Dawn Colclasure's Blog

Author and poet Dawn Colclasure

Saturday, February 13, 2016

A different approach to writing books

Some time ago, I finally updated my website. I used to do this every weekend but sort of fell behind on that. Plus, I wasn’t sure if I had anything to update. I’d been struggling with some of my WIPs and was even considering ditching a few of them. But then I figured things out with my current projects and put on the site everything I have going on right now. All the books I am writing or revising.

And it was quite a list! I counted all those books and started to wonder: How the heck am I going to work on them all? Because if I didn’t work on them all, then that list would be on my site forever. And I don’t want that to happen.

In the past, I would switch between books whenever I had something new to write or if I had nothing else going on at the time and could work on revising a book I wanted to submit. But that strategy just wasn’t working for me anymore, because everything was taking too long to get done!

I knew it was time for a change. And if I wanted to work on all of those books at the same time, and not just whenever, I knew I was going to have to figure out how to do that.

After some thought and much paper-tearing over bogus ideas, I finally settled on a plan that I started using last week. And so far, this particular method is working out well for me.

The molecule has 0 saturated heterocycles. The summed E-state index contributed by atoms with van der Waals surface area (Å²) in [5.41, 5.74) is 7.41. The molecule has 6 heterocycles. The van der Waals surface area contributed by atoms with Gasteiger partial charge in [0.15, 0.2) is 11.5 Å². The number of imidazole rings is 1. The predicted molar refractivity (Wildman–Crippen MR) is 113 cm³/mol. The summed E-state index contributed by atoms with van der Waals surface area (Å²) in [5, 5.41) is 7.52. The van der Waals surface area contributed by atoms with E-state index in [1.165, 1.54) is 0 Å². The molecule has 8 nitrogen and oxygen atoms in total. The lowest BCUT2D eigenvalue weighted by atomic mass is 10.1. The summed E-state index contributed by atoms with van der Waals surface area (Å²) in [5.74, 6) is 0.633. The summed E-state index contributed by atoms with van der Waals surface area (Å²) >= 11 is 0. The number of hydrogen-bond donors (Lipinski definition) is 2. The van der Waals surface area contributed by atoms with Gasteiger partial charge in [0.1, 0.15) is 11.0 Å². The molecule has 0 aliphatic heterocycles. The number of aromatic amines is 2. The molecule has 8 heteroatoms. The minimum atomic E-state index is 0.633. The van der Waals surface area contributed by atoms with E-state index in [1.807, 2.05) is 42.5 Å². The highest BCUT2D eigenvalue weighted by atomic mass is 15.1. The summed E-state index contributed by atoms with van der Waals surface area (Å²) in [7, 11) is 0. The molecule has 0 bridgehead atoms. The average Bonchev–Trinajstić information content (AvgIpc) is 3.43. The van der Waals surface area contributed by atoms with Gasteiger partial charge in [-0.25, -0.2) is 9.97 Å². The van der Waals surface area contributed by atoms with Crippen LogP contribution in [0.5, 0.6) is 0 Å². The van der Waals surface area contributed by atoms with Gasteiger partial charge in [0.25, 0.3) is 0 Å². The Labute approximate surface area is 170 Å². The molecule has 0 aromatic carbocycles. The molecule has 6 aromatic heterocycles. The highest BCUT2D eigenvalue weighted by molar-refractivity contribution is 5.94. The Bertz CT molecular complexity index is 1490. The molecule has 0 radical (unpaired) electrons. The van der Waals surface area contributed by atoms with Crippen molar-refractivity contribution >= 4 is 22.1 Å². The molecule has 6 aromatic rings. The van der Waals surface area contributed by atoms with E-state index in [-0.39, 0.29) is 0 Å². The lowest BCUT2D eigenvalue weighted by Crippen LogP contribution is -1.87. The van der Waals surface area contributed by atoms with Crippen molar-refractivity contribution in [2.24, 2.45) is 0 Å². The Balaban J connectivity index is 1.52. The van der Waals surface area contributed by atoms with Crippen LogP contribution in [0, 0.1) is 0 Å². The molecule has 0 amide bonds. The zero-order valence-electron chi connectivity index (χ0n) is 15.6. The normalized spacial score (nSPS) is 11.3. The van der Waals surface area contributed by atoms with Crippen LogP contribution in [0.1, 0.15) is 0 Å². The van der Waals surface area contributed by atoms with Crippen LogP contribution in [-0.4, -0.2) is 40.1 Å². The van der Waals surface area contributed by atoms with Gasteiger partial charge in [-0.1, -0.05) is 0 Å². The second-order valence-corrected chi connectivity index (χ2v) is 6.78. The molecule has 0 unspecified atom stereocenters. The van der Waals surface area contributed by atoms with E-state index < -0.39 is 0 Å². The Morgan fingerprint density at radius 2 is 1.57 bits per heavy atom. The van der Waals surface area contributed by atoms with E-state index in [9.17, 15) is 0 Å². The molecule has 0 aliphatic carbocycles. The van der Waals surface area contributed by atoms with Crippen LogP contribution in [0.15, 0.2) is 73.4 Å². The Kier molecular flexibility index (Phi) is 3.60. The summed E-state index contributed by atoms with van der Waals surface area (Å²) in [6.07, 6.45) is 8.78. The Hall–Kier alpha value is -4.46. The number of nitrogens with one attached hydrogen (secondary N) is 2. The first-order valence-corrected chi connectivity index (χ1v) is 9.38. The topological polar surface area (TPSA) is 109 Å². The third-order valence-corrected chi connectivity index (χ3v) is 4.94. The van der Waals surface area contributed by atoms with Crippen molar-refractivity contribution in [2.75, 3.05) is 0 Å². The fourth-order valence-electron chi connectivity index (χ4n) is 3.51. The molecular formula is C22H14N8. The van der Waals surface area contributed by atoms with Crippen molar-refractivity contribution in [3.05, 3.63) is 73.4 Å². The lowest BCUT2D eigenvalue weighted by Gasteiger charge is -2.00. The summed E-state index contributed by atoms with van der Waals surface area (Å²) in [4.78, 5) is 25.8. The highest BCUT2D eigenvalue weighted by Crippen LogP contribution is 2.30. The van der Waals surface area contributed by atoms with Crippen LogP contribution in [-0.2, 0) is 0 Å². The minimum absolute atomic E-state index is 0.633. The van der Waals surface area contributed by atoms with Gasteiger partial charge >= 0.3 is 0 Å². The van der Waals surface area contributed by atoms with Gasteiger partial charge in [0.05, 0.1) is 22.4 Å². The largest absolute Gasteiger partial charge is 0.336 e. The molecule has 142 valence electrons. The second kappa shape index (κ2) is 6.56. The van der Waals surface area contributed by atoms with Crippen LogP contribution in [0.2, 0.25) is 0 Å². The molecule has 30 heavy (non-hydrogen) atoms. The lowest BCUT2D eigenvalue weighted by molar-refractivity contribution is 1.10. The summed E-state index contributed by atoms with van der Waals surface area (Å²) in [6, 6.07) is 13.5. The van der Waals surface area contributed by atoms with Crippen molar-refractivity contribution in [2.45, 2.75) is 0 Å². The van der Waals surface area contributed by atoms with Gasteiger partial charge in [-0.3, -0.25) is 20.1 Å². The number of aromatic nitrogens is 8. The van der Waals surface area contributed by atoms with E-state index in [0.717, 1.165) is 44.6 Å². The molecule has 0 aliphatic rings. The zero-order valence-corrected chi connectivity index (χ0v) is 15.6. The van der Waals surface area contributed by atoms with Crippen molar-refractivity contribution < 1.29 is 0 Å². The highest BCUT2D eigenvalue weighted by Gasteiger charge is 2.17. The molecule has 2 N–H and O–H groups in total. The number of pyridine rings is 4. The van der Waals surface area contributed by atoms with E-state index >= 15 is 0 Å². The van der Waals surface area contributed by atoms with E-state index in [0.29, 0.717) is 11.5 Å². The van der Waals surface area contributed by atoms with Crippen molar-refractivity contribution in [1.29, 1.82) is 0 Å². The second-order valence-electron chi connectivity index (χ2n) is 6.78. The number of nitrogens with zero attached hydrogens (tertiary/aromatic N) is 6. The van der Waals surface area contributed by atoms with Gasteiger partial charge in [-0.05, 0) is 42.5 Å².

At first, I divided the books between fiction, nonfiction and poetry. I also listed my daily writing things: Book-reviewing for Night Owl Reviews and the short story challenge I am currently taking part in.

Next, I decided on what days I would write certain books. Some days, I am writing fiction, and others, I’m writing nonfiction. (I can’t jump between fiction and nonfiction in the same day.) It was all spread out between Monday through Friday. (The weekends are NOT good days for me to work on books because it’s hard to get uninterrupted time to write or revise.) On Mondays and Wednesdays, I’m writing fiction. On Tuesdays and Thursdays, nonfiction AND poetry. And on Fridays, I revise two books.

I honestly thought it would be hard for me to work on several fiction projects on the same day but it’s actually not that difficult. I jump between one story and the next with ease. However, I have found that it’s helpful to read A LOT of nonfiction (books, magazine articles, Internet articles, etc.) in between these transitions.

The one thing I did not like about this method is that I’m only working on one book one day of the week. In the past, I’d work on books Monday through Friday, and some more than others. I feel guilty only one day is set aside for one book, and some authors may react to this idea with horror, but if I want to get all of those books on that list done, I need to give all of them my attention every week. Even if it’s just once a week. I might give a book an extra day as projects are either removed or finished. Also, I don't set a time limit on how much time I devote to each book. I spend as much time needed to get done what I want to do at that point.

I also don't like that I am working on books 3 times a day M-F but that's the way it has to be for this thing to work.

But the BIG thing I like about this method is that ALL of my current works-in-progress are finally getting worked on. They all have my time and attention, even if it’s just one day a week. (And as it is, I have 6 other books pending publication -- four of them are not on my website because they are self-published books I don't have a cover for yet -- so I’m not exactly in a hurry to finish the next book!) I am glad I am finally working on all of them at the same time and moving closer to getting them done.